Long before the political quest for renewable resources, hydropower provided reliable energy to most of the West – and lots of it. But it came at the cost of a massive effort to dam the Colorado, Columbia, Missouri, Snake and almost every other major river in the region.
By Jamie Bedwell, guest writer at NewWest.net
Dams provide enough energy to power millions of homes and they irrigate huge swaths of land. The Hoover Dam alone produces over 2,000 megawatts (MW) of electricity, enough to power more than 2 million homes by itself. Compare that to the largest wind farm in the world, which generates less than half that amount.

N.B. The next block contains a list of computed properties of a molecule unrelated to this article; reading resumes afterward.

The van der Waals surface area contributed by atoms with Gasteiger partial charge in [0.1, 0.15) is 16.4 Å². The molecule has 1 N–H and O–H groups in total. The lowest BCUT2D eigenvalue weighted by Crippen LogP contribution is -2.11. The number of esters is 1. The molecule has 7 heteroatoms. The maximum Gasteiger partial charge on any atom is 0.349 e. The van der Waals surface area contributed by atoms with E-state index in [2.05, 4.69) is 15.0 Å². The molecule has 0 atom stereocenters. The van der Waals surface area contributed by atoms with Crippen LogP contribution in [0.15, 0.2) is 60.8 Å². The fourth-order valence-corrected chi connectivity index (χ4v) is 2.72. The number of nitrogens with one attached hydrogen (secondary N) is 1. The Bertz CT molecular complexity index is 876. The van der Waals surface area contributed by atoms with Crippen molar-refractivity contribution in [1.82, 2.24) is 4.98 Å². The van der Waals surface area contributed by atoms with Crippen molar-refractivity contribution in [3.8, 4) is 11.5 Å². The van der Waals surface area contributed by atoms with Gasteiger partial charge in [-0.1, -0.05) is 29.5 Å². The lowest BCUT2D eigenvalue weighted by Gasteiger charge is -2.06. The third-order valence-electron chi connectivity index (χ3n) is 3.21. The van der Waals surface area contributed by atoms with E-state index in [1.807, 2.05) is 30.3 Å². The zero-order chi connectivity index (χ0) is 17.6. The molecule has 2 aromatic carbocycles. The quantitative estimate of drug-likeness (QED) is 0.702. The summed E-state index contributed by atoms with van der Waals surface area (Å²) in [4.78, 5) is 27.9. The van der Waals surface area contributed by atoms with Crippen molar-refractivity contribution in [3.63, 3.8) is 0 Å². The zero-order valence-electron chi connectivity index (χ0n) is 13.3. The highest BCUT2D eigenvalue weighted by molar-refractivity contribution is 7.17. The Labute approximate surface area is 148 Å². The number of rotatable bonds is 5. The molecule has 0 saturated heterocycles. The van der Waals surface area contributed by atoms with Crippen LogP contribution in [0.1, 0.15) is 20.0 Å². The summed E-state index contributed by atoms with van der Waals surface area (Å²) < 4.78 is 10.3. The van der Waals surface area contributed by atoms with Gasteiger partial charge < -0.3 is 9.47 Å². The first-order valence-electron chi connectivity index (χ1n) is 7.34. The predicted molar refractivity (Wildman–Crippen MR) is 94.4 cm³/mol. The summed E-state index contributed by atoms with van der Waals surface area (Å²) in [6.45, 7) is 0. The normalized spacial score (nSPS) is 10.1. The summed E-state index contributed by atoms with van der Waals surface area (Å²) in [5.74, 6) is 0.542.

Although hydropower is by far the most widely used renewable resource, the political push to diversify renewable portfolio standards in the U.S. has shifted the focus from building large dams to upgrading operating capacity at existing ones, and building smaller hydropower plants that affect the waterways less.